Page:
As he was being processed into the Colorado Department of Corrections, Mitchell pressed to be assigned to the Limon Correctional Facility, saying he had relatives there and hoped to participate in its substance-abuse programs. He was following the advice of an older con at Limon named Marvin, who used to date his mother and could offer him some degree of protection. State officials don't let inmates pick their own prisons, but they evidently took Mitchell's age into consideration and figured he was better off among friends.
Marvin did what he could for the teen, but Limon -- a warehouse teeming with some of the state's most brutal customers -- was a "culture shock" for Mitchell just the same. "I saw people stabbed," he says. "People getting hit in the head with irons. People thrown off tiers."
His mentor introduced him to a tight circle of old-timers and told him to stick close to that group and stay away from the loudmouths in the yard. It was good advice. "I would try to do my own thing, and it wouldn't work out," Mitchell recalls. "I would get a report -- cussing out the police, stealing, doing something stupid."
Another one of the old-timers took him aside and told him that he had to face the fact that he would be there for the rest of his life. He would have to grow up, be prepared to defend himself, be cautious about trusting anyone, even in the inner circle. Everyone around him was a criminal, and he was bound to be tested. "Sure enough, it happened," Mitchell says. "I got into an incident. It went wrong for the other fellow, and after that, I think I got a taste for it."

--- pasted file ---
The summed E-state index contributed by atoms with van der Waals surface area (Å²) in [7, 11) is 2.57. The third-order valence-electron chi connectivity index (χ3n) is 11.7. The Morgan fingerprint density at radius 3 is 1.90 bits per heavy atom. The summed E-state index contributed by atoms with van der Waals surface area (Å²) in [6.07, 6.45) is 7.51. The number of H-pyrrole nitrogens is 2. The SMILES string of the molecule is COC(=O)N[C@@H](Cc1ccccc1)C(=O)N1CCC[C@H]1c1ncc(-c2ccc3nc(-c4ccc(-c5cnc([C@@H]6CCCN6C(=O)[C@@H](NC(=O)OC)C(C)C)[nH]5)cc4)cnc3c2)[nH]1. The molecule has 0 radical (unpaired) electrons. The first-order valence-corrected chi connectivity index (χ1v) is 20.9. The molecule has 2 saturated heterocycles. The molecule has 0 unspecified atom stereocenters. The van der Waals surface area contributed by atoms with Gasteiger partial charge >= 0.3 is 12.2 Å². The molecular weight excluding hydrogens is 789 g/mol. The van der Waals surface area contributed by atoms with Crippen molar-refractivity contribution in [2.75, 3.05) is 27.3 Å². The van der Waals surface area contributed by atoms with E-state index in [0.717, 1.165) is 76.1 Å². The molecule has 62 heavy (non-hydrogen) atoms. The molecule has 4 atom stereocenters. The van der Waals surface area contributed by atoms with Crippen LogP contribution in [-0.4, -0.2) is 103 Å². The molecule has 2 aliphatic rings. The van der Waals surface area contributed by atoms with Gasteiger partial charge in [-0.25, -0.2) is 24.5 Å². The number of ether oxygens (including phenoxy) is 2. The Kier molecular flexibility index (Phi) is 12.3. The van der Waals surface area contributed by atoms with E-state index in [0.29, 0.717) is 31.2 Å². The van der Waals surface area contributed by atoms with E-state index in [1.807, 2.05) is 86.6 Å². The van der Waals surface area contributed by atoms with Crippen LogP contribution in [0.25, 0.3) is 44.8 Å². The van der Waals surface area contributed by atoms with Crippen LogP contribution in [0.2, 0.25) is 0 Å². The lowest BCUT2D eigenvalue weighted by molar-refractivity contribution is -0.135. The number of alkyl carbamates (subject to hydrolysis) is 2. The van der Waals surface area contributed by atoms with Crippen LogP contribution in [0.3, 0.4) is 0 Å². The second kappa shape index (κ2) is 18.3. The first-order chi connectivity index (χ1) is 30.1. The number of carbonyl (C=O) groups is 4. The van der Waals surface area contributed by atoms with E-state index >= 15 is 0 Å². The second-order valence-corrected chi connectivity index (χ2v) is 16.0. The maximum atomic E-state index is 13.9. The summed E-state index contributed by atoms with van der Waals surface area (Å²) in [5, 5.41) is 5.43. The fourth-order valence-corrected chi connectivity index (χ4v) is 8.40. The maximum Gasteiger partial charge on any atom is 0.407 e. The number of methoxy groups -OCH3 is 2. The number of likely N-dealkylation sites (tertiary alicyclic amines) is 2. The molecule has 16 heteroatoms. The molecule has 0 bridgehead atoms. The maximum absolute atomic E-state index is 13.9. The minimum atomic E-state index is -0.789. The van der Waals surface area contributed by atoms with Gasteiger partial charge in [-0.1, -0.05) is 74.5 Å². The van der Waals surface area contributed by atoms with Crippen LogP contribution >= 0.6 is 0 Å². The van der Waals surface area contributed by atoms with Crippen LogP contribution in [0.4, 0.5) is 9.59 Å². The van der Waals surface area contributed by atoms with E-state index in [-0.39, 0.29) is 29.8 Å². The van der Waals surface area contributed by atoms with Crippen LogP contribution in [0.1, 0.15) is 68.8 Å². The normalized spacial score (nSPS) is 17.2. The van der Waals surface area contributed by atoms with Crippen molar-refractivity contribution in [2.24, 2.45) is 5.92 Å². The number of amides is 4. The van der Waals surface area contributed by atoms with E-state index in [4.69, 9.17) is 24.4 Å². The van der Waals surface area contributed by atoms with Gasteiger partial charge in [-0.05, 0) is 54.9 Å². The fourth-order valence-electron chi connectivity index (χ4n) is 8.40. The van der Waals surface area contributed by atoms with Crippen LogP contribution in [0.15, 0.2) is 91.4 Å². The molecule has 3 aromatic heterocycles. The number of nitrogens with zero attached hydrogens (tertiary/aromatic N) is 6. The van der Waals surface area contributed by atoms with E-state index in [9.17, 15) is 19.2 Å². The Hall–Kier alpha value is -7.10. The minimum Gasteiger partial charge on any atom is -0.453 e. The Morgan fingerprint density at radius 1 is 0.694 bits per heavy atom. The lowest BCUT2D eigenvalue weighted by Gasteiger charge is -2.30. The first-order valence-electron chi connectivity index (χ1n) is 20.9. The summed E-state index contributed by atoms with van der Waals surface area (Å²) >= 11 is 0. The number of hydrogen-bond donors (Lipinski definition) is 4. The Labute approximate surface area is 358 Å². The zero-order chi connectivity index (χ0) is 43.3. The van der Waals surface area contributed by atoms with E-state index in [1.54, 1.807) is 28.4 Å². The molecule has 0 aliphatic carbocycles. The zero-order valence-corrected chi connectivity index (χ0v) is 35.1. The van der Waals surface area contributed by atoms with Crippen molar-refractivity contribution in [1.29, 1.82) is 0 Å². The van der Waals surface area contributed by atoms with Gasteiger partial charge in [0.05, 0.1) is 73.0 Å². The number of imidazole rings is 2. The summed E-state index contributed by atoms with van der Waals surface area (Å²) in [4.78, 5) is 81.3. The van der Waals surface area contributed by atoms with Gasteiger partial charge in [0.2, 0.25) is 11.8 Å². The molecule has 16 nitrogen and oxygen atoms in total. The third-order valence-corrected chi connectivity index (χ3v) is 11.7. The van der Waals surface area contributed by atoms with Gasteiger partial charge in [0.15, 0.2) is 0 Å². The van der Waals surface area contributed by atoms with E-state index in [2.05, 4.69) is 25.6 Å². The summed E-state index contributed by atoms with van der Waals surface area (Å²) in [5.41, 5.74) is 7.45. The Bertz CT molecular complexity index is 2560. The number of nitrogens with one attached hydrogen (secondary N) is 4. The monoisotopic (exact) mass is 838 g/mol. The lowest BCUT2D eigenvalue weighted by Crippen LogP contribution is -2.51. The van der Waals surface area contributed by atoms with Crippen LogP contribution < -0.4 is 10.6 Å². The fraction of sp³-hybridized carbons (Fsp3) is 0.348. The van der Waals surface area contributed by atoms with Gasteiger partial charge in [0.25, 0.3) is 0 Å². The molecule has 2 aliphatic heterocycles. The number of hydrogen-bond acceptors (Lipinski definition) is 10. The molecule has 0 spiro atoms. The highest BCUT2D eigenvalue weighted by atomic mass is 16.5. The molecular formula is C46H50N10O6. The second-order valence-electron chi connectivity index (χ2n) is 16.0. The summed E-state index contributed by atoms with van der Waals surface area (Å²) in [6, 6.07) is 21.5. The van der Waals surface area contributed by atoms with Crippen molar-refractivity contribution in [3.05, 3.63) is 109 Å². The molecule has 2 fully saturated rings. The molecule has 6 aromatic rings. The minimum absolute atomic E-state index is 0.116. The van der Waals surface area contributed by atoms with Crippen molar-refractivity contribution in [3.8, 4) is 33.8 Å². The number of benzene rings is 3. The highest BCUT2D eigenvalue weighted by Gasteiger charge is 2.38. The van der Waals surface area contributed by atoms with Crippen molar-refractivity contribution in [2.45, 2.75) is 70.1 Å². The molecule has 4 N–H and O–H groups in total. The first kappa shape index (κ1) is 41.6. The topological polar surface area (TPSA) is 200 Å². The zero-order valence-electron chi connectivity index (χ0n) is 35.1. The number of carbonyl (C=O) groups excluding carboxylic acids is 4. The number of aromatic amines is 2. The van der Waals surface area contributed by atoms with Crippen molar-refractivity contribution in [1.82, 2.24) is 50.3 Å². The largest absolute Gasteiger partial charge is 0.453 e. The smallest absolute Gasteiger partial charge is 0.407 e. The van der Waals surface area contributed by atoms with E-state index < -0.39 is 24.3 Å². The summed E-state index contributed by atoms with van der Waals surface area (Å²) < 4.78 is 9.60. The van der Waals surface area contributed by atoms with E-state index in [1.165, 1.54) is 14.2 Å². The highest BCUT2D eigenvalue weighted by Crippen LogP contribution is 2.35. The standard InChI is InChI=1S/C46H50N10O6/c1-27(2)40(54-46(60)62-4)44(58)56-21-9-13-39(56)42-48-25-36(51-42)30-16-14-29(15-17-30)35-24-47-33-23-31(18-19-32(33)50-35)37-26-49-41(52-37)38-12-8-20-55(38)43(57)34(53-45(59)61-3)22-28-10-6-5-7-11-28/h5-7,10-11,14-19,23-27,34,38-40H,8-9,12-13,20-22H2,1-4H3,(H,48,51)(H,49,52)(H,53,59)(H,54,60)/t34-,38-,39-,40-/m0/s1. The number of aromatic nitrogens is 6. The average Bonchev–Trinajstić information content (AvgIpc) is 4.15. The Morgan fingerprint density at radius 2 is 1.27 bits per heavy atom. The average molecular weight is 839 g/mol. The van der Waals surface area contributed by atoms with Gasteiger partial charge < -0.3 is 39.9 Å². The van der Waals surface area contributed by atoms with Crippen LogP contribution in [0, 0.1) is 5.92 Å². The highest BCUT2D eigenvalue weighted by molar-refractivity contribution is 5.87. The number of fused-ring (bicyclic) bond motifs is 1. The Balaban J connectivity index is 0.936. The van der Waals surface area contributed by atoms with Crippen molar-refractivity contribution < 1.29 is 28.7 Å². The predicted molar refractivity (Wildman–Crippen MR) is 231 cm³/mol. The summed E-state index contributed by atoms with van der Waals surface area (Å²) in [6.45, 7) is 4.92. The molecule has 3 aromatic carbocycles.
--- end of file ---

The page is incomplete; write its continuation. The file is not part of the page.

More incidents followed. Mitchell had only been inside a few months when he was shipped off to the newly opened supermax, the Colorado State Penitentiary. He spent eighteen months in isolation there. He came out no better. After a stabbing at Centennial that landed him in the hospital, he was sent back to CSP in 1996. He was in solitary confinement for the next four years.